With two games into the Wisconsin football season, there is hardly anything to gripe about.
After defeating UNLV and Oregon State by a combined score of 86-17, Wisconsin arrived in 2011 as advertised, confidently looking like a team bound for a BCS bowl game.
But that still won’t stop some people from raising the upset alert level for Wisconsin’s next game against Northern Illinois at Soldier Field — which can sometimes be confused for an extra-terrestrial airport.
Indeed, there are some zesty ingredients of this game that do cook up an aroma of upset. Former UW defensive coordinator Dave Doeren is now, of course, in his first year as head coach for the Huskies — so he knows a thing or two about the Badgers. Not to mention NIU is trying to build off a strong 11-3 season a year ago that featured a Humanitarian Bowl victory.
The Huskies also do a lot of recruiting in Wisconsin, where the Badgers dominate. Anyone think the phrase “Badger rejects” might accelerate NIU’s drive in this game?
The condition of Soldier Field’s playing surface, which is said to be the worst in the National Football League, is also a concern, although that could negatively affect Northern Illinois, as well.
I don’t see an upset occurring in Chicago; more like the Huskies hang around for two or three quarters until the Badgers hit light-speed, if not a route from the get-go.
But the difference between the Huskies hanging around and the Badgers ripping them apart from the beginning resides in Wisconsin’s secondary. Northern Illinois’ passing game presents a much tougher test than the Wisconsin secondary saw against UNLV and Oregon State, and for Wisconsin to avoid a tricky affair, the last line of defense will have to maneuver the following quandary.
Forget Doeren’s knowledge of UW for a moment and think about the on-field ballistics here. Since Chris Ash’s arrival, Wisconsin’s secondary has seen improvement throughout last year, the offseason and 2011’s first two games. Cornerback Antonio Fenelus has been rock-solid in coverage while safeties Aaron Henry and Shelton Johnson have let little by them, as well.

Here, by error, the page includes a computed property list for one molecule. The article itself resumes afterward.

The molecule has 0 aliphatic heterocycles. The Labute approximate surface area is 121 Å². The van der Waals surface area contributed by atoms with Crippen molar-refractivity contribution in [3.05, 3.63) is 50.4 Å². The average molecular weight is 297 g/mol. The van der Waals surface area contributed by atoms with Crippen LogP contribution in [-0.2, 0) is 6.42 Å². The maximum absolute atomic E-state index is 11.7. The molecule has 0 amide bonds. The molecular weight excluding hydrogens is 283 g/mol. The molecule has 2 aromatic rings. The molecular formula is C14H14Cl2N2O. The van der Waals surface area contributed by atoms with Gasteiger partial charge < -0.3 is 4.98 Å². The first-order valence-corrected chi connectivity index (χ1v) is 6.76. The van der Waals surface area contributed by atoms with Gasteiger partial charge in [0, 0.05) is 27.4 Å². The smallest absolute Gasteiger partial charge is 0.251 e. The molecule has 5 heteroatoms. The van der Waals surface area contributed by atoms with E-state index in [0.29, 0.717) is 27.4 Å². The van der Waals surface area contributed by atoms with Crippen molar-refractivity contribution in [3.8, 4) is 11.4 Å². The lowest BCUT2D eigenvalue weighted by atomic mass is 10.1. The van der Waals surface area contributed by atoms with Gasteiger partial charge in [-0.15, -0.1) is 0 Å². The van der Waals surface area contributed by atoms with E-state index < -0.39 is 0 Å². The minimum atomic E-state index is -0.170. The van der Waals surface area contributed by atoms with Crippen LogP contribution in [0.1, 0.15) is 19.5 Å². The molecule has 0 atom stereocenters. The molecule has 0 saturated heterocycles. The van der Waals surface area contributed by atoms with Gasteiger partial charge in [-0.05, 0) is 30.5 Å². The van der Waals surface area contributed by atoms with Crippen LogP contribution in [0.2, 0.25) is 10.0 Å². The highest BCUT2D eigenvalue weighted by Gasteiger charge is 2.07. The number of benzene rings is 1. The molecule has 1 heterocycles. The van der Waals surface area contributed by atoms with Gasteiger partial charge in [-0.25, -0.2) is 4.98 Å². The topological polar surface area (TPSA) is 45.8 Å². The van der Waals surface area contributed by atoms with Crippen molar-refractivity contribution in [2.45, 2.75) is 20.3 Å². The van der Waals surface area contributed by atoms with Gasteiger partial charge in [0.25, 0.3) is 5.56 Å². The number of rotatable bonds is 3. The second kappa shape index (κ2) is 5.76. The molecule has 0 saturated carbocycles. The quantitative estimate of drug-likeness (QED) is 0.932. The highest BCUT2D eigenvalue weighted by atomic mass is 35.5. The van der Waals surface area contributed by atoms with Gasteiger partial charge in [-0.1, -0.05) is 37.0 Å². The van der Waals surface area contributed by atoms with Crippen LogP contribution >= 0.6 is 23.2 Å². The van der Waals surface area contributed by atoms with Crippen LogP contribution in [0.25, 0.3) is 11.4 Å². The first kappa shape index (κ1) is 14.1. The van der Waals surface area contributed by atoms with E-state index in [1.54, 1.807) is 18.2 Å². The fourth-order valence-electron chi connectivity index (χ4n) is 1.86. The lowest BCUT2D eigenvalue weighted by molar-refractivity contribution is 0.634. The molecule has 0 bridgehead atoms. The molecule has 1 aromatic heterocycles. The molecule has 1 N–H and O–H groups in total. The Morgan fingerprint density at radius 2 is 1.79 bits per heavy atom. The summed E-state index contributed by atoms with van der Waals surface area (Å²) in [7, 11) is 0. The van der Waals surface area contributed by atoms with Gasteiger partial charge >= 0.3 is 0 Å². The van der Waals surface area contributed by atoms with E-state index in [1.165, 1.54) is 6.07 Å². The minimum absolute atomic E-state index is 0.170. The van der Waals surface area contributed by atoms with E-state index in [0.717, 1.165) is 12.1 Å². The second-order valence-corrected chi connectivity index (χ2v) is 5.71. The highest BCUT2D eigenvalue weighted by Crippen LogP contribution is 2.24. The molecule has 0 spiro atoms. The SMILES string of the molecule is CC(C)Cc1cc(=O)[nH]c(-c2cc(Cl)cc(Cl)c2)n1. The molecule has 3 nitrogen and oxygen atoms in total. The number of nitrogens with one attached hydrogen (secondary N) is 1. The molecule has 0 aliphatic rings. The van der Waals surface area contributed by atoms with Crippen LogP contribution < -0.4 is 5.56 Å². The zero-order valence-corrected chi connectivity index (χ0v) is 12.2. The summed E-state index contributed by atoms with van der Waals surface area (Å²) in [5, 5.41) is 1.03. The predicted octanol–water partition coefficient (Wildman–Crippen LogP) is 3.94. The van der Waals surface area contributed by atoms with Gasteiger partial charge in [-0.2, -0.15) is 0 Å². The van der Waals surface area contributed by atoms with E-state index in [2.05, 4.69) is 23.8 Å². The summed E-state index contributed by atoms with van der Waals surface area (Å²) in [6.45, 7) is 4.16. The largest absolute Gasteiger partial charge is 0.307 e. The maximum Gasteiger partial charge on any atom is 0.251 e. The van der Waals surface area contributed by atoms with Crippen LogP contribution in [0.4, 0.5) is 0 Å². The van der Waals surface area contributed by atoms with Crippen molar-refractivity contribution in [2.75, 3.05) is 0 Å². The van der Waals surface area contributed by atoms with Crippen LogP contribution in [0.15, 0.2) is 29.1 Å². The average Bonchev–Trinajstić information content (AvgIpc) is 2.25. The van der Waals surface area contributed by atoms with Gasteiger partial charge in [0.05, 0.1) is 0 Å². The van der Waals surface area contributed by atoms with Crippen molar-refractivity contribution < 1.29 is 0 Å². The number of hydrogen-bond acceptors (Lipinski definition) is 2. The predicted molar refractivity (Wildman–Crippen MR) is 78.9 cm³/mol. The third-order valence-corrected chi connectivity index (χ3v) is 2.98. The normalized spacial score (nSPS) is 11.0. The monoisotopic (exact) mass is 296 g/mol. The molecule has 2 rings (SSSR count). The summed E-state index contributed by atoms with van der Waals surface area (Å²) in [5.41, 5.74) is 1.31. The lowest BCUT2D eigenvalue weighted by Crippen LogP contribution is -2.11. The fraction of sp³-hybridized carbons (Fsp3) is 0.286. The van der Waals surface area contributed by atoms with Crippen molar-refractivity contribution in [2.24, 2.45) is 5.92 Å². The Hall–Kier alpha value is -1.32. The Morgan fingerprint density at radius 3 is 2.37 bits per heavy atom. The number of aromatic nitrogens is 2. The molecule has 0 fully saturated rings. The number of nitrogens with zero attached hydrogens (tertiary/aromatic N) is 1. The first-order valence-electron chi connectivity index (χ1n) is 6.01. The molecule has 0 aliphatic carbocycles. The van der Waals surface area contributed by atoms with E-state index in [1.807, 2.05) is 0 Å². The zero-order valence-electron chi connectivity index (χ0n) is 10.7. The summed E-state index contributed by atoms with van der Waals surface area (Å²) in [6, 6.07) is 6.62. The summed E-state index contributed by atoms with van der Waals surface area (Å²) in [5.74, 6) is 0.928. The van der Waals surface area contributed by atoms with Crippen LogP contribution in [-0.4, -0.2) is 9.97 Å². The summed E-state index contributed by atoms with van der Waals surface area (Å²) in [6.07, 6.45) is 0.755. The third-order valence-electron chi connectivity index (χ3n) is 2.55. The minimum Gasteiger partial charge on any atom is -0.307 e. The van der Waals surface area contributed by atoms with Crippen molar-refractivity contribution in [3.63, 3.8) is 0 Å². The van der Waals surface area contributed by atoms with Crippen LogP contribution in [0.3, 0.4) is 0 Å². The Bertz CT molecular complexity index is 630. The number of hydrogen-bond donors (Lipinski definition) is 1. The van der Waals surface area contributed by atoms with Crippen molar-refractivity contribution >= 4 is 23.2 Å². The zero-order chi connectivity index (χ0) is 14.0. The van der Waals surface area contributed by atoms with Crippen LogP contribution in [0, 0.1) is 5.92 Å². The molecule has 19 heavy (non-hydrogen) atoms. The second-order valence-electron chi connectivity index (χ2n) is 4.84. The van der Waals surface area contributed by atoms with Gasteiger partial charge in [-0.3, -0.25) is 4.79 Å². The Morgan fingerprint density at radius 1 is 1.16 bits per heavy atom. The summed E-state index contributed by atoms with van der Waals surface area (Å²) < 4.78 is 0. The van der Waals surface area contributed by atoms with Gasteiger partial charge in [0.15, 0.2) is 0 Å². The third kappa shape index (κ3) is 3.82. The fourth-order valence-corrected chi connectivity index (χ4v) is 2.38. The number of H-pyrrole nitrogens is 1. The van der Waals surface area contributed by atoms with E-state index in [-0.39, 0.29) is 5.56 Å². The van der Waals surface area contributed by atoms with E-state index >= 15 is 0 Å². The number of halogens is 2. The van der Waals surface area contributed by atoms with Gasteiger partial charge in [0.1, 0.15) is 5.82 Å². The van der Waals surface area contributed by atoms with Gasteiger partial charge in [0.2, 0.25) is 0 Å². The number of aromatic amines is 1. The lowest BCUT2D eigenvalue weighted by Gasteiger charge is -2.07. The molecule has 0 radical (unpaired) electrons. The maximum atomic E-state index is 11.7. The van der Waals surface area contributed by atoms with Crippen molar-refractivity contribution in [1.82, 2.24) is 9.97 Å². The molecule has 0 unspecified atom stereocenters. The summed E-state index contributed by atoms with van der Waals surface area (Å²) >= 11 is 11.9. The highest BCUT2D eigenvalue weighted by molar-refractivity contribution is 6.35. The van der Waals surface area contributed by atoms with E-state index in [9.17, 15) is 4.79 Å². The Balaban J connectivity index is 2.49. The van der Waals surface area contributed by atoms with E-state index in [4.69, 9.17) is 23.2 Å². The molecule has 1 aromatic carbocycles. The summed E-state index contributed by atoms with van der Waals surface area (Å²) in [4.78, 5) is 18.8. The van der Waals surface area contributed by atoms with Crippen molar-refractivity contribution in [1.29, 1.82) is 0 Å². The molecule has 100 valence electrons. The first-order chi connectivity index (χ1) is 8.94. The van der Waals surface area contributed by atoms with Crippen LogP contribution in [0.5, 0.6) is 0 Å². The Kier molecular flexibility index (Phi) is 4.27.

Injured cornerback Devin Smith’s season is now in jeopardy, according to head coach Bret Bielema, after hurting his left ankle against OSU. His replacement, Marcus Cromartie, had a terrific fall camp and played excellently against Oregon State.
Wisconsin has been impressive, but the Badgers have faced some milquetoast air attacks so far this year. UNLV’s Caleb Herring started his first collegiate game against UW in the opener and OSU rotated two subpar quarterbacks in and out of the action last weekend. Clearly, neither team boasted stability or a sense of established confidence.
Wisconsin has allowed just over 200 passing yards per game and has not forced any turnovers over those two games. Mixed with the fact that UW’s secondary was one of the weaker components of last year’s Rose Bowl run, I’d say there’s still something to prove.
The Huskies, on the other hand, bring in a strong leader in fifth-year senior quarterback Chandler Harnish, who started nine games as a freshman and has not given up the job since.
One of the better quarterbacks in the Mid-American Conference, Harnish has completed 75 percent of his passes this year en route to throwing for 510 yards and seven touchdowns against the likes of Army and Kansas.
And he’s seen Wisconsin before. As a redshirt sophomore in 2009, Harnish completed 15 of 24 attempts for 174 yards in a late push at Camp Randall that ultimately ended in a 28-20 loss. With his ability to run the ball (166 yards, four touchdowns), Harnish is what gets the Huskies’ offense moving.
Northern Illinois led the MAC in scoring (38 points per game) and total yards (450 yards per) last season and has hardly come down from that summit this year, averaging a conference-best 45.5 points and 521.5 yards per game, just seven yards out from tops in the conference.
Fortunately for UW, Harnish’s targets don’t have much height (four of his six most-targeted players are below 6-foot), though this still remains by far the best quarterback and passing game the Badgers will see until Taylor Martinez and his Cornhuskers visit Madison.
Despite some visible offseason rust against UNLV, UW’s front seven charged forward in Week 2. They sacked quarterbacks, forced fumbles and improved tackling.
But there’s still a little more that needs to be seen from the secondary. For Wisconsin to win in style like they have the past two weeks and impress the voters even more, it will be on the defensive backfield and their date with Harnish’s passing game.
It’s not too daunting of a task, as it’s been thumbs up for the Badger DB’s so far this season. But for a group that’s been progressing well for over a year now and has already taken a blow in health, shutting down an experienced and knowledgeable opponent can certainly boost confidence and launch the group into bigger success in the future.